|Plot Summary of The Sinister Pig|
The FBI are suspecting that a pipeline system in New Mexico is being used to bypass paying royalty money into the Interior Department's trust fund for the Indians. In fact, the embezzling has been going on for a long time - to the tune of billions of dollars. They send a 'spy' to investigate. When this well-dressed man, stripped of identification, is found dead, the FBI tells Jim Chee, a sergeant with the Navajo Tribal Police, that it's a hunting accident.
He finds this very puzzling. He becomes more suspicious himself of the pipelines and pumping stations in the gas field.
Meanwhile, Bernie, the love of his life, has left the Tribal Police to join the Customs Patrol. Jim Chee misses her. He suspects she left her job on his squad because of him - scared of getting too close? Bernie tackles her new job with the same competence she showed with the Tribal Police. She notices an exotic game ranch near the Mexican border and takes photographs. When her boss finds out she was there, he gets agitated, orders her not to go there, and takes her photos. Plus he wants a photograph of her. When Bernie later finds out her photo is being distributed among drug dealers, she gets suspicious - of her boss, and of several other people.
Soon she is in terrible danger; someone wants her dead. Jim Chee and his former lieutenant, Joe Leaphorn, do some more investigating, and start putting pieces together. A powerful Washington businessman orders his pilot to kill Bernie. He is actually using the pipeline for a massive illegal drug business.
A Mexican smuggler working for him and Winsor's pilot realize that killing Bernie is not necessarily going to help them in any way. They tip her off and, in an ensuing struggle, Winsor is the one who gets shot. Jim Chee finds Bernie and takes her home.
This synopsis report prepared by Tena van't Foort
The Sinister Pig
Harper Torch, 2003, 318 PP
The Department of the Interior is unable to account for forty or more billion dollars worth of royalties that should have been paid to the Native American tribes from whose lands oil, gas and coal have been extracted. This is but one of many Washington scandals that keeps accountants, lawyers and Congressmen busy but, with no resolution in sight, is not a burning issue to the members of the tribes in northern New Mexico and Arizona who should have been the recipients of these royalties.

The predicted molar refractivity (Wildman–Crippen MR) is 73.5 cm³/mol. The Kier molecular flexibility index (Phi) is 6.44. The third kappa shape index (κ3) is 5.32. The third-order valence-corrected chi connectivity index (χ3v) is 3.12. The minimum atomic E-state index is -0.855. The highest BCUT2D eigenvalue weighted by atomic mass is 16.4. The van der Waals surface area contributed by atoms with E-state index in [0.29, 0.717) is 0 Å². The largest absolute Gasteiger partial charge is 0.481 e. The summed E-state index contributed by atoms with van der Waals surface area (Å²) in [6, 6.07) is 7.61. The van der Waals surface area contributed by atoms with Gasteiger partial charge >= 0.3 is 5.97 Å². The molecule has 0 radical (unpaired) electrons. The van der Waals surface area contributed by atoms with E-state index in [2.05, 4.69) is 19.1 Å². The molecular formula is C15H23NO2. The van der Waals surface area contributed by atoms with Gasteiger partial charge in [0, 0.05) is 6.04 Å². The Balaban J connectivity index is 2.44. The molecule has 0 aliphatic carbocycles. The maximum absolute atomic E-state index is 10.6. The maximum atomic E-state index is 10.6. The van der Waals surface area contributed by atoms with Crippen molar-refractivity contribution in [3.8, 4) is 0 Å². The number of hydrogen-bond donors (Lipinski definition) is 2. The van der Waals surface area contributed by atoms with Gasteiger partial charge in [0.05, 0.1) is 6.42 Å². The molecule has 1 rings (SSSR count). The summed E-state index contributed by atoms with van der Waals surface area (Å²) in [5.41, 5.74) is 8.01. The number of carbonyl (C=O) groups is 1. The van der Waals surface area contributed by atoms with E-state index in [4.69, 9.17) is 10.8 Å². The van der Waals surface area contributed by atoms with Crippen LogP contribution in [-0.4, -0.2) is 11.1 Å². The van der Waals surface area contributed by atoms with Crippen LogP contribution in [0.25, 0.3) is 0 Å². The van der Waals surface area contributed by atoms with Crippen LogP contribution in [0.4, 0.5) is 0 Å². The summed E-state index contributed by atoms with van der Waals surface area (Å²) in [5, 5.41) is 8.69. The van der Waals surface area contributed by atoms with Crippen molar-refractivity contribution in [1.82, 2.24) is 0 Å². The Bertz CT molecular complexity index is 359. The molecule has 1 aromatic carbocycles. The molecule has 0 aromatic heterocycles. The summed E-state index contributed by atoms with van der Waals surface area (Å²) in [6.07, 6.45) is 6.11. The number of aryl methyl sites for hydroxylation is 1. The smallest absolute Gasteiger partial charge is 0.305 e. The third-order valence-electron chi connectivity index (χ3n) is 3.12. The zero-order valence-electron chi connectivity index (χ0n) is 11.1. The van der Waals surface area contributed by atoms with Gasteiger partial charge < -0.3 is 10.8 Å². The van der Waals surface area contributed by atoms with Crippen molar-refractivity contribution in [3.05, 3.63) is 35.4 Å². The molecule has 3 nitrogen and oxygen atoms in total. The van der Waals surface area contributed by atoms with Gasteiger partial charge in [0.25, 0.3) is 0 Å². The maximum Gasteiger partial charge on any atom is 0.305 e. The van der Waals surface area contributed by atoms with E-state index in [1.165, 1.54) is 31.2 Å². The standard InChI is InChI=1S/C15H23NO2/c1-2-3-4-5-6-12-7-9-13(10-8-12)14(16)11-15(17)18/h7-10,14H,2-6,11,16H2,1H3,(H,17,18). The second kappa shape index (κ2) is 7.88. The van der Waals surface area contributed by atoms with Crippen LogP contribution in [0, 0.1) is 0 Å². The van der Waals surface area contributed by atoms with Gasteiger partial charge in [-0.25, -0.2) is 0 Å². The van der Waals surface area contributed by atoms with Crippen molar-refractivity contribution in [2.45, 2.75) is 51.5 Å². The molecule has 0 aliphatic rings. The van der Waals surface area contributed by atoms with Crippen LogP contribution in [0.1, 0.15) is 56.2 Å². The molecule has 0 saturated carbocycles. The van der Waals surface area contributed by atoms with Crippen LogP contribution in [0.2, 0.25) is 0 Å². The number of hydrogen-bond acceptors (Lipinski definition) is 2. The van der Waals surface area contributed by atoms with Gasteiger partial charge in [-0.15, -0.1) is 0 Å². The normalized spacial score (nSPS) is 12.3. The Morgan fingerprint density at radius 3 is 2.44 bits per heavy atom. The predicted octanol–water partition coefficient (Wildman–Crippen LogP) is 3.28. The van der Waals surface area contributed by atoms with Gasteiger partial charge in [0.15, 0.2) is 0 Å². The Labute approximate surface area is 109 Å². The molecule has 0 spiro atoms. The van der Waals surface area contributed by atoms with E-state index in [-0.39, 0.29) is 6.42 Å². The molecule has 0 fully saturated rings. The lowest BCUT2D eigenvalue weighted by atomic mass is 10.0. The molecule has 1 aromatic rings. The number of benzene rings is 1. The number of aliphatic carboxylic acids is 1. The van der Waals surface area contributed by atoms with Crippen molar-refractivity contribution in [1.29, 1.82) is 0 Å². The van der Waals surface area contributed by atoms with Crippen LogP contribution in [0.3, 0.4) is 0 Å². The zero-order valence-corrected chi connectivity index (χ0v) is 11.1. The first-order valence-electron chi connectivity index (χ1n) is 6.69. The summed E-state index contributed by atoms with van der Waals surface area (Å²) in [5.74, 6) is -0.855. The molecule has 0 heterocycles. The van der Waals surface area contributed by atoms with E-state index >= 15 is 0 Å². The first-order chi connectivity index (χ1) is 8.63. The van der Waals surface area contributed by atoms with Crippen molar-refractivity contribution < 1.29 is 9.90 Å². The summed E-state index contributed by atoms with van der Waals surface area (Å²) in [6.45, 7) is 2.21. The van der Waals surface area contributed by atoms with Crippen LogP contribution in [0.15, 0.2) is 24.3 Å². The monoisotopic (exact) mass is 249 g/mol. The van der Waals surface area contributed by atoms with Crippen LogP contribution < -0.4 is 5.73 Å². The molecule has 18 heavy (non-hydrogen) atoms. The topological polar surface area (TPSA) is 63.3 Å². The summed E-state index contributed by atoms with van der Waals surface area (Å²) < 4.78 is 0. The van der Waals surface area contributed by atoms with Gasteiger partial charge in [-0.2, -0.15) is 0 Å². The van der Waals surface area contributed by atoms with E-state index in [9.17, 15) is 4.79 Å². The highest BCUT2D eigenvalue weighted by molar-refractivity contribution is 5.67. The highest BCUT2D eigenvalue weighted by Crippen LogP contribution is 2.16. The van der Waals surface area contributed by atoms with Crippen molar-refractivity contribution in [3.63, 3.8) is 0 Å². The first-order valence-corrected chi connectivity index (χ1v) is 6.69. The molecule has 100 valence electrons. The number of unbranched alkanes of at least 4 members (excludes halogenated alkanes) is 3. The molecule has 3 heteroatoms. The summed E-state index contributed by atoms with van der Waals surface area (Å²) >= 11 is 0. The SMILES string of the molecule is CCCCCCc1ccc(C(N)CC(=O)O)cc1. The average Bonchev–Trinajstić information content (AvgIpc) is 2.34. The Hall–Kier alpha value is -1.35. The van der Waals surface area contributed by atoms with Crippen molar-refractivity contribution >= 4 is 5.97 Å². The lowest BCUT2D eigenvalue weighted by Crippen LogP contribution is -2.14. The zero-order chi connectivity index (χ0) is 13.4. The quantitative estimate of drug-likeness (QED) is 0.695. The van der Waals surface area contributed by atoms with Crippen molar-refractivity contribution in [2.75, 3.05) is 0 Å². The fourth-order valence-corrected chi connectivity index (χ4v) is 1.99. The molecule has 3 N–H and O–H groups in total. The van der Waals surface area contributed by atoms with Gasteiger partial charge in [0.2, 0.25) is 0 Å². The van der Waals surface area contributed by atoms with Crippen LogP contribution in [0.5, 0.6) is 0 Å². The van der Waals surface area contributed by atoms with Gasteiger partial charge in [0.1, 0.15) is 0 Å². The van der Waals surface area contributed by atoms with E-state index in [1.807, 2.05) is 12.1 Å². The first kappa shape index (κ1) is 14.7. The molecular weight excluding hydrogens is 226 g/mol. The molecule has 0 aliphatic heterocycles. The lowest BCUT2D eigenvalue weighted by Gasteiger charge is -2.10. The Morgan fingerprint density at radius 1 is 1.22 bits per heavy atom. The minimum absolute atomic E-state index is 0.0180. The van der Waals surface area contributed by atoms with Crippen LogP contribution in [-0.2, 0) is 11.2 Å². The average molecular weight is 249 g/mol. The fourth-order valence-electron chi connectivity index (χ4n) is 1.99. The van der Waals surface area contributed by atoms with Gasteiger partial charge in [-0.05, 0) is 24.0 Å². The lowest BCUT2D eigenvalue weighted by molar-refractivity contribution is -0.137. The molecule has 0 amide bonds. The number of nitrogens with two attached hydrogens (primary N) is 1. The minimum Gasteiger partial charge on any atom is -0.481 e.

But when the murdered body of an unidentified, middle aged white male is found in a remote area of the Navajo reservation near the Jicarilla Apache natural gas field, Sergeant Jim Chee of the Navajo Tribal Police suspects there might be a connection. His suspicion that the murder is connected to something very big and sensitive is confirmed when FBI headquarters in Washington takes charge of the case and refuses to involve any local law enforcement including its own resident agent in northern New Mexico.
But Sergeant Chee continues to investigate the murder along with his former boss and friend, retired Navajo Tribal Police Lieutenant Joe Leaphorn, who becomes involved when a reporter from U.S. News contacts him to discuss a possible connection between the murder and the missing royalty funds. Meanwhile in the southern part of New Mexico, Border Patrol Officer Bernadette Manuelito, a former Navajo Tribal Police officer and girlfriend of Sergeant Chee, has uncovered some suspicious activities in the desert near the Mexican border which may be related to the murder and missing royalty funds.
Crime and high level official corruption, along with competition and turf battles among the numerous competing law enforcement agencies – FBI, DEA, U.S. Customs, Homeland Security, BLM enforcement division, Navajo Tribal Police, New Mexico State Police and local county sheriff – provide non-stop action up to the surprising conclusion.
This synopsis report prepared by Chuck Nugent
|Chapter Analysis of The Sinister Pig|
Ratings are on a 1-10 scale (Low to High)
Composition of Book
descript. of violence and chases - 10%
Planning/preparing, gather info, debate puzzles/motives - 60%
Feelings, relationships, character bio/development - 20%
How society works & physical descript. (people, objects, places) - 10%
Tone of story
- very upbeat
How difficult to spot villain?
- Moderately Challenging
Time/era of story:
- 2000+ (Present)
What % of story relates directly
to the mystery, not the subplot?
Kind of investigator
- American Indian mystery
Any non-mystery subplot?
- squabbling with fellow investigator(s)/police boss
Murder Mystery (killer unknown)
Accounts of torture and death?
- generic/vague references to death/punishment
- moderately detailed references to deaths
Explicit sex in book?
What kind of sex:
- vague references
Amount of dialog
- roughly even amounts of descript and dialog
Note: the views expressed here are only those of the reviewer(s).
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